Hurricane Sandy took out power supplies, servers, access and even the East Coast's online snark.
It's starting to feel a little lonely on the Internet after Hurricane Sandy.
Is your Facebook (FB) or Twitter feed feeling a little light? Does Reddit seem a bit more relaxed? That'll happen when nearly 7 million people lose power and, by extension, their Internet access and online persona.
It doesn't matter if East Coast online subscribers got their service through Verizon (VZ), Comcast (CMCSA), AT&T (T), Sprint (S) or T-Mobile. As Reuters reported, nearly everyone who relies on cable or telecom infrastructure for their service in New York, New Jersey, Pennsylvania, Connecticut, Maryland and New England is dealing with spotty or nonexistent service. Downed lines, knocked out towers and flooded facilities may keep those folks offline for a while, while New York's ConEdison and other regional power companies say it could be days to a week until electricity is fully restored.
Low-cost 'printing' technology is ushering in a revolution in manufacturing, advocates say, as machines produce tangible objects from malleable materials.
By Dana Blackenhorn
When I want to really feel young, I look at the 3-D printing space. There's a 1976 feel to the industry.
- Shapeways just got New York City Mayor Michael Bloomberg out to cut a ribbon on its 25,000-square-foot "factory of the future," hoping to create five million new products a year.
- A series of 3-D Print Shows offer an early Comdex gleam against the MakerFaire's West Coast Computer Faire vibe.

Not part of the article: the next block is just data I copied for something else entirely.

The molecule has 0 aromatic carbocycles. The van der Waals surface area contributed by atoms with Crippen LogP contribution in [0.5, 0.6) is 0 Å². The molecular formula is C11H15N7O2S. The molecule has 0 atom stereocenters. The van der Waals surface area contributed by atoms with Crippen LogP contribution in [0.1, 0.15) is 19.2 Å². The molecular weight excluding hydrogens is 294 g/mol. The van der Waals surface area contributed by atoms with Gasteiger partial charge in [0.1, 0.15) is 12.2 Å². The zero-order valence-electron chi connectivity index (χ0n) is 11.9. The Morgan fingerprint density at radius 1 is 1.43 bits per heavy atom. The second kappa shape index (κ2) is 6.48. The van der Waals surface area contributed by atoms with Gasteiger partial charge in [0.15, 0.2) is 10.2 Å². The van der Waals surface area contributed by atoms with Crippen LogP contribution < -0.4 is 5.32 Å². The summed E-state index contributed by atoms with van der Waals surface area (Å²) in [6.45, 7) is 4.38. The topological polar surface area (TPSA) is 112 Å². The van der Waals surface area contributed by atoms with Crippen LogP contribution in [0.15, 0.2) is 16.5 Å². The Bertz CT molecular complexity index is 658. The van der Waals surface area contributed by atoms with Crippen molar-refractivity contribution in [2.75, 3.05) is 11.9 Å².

It's fast, light and secure, but Microsoft's new operating system struggles to be more than the sum of its many parts.
Mazel tov, Mr. Ballmer and Mr. Gates. On Friday, after what feels like 13 years of development, the Windows 8 operating system ships to consumers and businesses.
"It's a big step," Bill Gates said in a video he posted about the rollout. "It is key to where the personal computer is going."
But like all fast-growing adolescents, this OS brainchild can be utterly, totally maddening. The computer software desktop that we all know is out. "Nick-at-Nite"-style graphic tiles are in. The trusted keyboard and mouse have been replaced by something called a NUI (that's "newie"), geek speak for a touch-based natural user interface.
The slim tablet has generated the usual Apple buzz, but is it overpriced compared to direct competitors? Here's a look.
The smaller iPad is priced higher than competitors, but it appears to have what it takes to help Apple maintain its lead in the market for lower-end tablets.
By Chris Ciaccia
Apple (AAPL) announced a slew of new products on Oct. 23, including the long-awaited iPad Mini.
After demoing the product, as well as Apple's new fourth-generation iPad, it's clear that the tech giant still has a lead on its tablet competitors.
The smaller iPad Mini, which starts at $329 for the 16-gigabyte Wi-Fi version, looks exactly like the larger iPad, but there's a whole lot more to it. The iPad Mini has a screen size of 7.9 inches, significantly larger than the smaller tablet from Amazon (AMZN) and Google (GOOG) when you take into account actual viewing size.
Copyright © 2014 Microsoft. All rights reserved.
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[BRIEFING.COM] The major averages began the new trading week on a slightly lower note with small caps leading the weakness. The Russell 2000 shed 0.3% while the S&P 500 slipped less than a point with six sectors ending in the red.
Equity indices began the day in negative territory with only the Nasdaq (-0.04%) making a very brief appearance in the green. After sliding through the first hour of action, the major averages reversed and spent the remainder of the session climbing off ... More
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